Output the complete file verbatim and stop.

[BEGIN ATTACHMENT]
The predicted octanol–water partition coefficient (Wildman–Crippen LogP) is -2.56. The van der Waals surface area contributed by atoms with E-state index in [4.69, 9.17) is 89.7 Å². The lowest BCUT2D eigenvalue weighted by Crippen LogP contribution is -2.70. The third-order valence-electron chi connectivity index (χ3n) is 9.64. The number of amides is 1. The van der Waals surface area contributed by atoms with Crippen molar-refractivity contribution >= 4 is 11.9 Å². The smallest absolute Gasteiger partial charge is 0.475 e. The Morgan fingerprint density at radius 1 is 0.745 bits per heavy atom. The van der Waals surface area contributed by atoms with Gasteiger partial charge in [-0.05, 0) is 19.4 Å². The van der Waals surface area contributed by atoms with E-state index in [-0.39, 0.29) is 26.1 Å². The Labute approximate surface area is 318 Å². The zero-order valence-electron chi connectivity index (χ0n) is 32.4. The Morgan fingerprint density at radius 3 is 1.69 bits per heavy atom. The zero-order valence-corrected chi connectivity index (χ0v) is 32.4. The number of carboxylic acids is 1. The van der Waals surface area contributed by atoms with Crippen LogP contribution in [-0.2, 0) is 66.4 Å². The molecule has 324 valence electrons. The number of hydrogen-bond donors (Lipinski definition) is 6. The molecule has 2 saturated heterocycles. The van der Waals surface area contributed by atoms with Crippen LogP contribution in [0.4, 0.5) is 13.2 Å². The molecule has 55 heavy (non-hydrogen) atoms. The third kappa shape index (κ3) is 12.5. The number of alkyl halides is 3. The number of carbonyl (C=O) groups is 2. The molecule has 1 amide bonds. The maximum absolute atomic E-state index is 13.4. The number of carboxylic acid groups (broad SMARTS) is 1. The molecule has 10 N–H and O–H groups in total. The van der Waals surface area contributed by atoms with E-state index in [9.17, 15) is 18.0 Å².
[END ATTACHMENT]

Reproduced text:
The predicted octanol–water partition coefficient (Wildman–Crippen LogP) is -2.56. The van der Waals surface area contributed by atoms with E-state index in [4.69, 9.17) is 89.7 Å². The lowest BCUT2D eigenvalue weighted by Crippen LogP contribution is -2.70. The third-order valence-electron chi connectivity index (χ3n) is 9.64. The number of amides is 1. The van der Waals surface area contributed by atoms with Crippen molar-refractivity contribution >= 4 is 11.9 Å². The smallest absolute Gasteiger partial charge is 0.475 e. The Morgan fingerprint density at radius 1 is 0.745 bits per heavy atom. The van der Waals surface area contributed by atoms with Gasteiger partial charge in [-0.05, 0) is 19.4 Å². The van der Waals surface area contributed by atoms with E-state index in [-0.39, 0.29) is 26.1 Å². The Labute approximate surface area is 318 Å². The zero-order valence-electron chi connectivity index (χ0n) is 32.4. The Morgan fingerprint density at radius 3 is 1.69 bits per heavy atom. The zero-order valence-corrected chi connectivity index (χ0v) is 32.4. The number of carboxylic acids is 1. The van der Waals surface area contributed by atoms with Crippen LogP contribution in [-0.2, 0) is 66.4 Å². The molecule has 324 valence electrons. The number of hydrogen-bond donors (Lipinski definition) is 6. The molecule has 2 saturated heterocycles. The van der Waals surface area contributed by atoms with Crippen LogP contribution in [0.4, 0.5) is 13.2 Å². The molecule has 55 heavy (non-hydrogen) atoms. The third kappa shape index (κ3) is 12.5. The number of alkyl halides is 3. The number of carbonyl (C=O) groups is 2. The molecule has 1 amide bonds. The maximum absolute atomic E-state index is 13.4. The number of carboxylic acid groups (broad SMARTS) is 1. The molecule has 10 N–H and O–H groups in total. The van der Waals surface area contributed by atoms with E-state index in [9.17, 15) is 18.0 Å².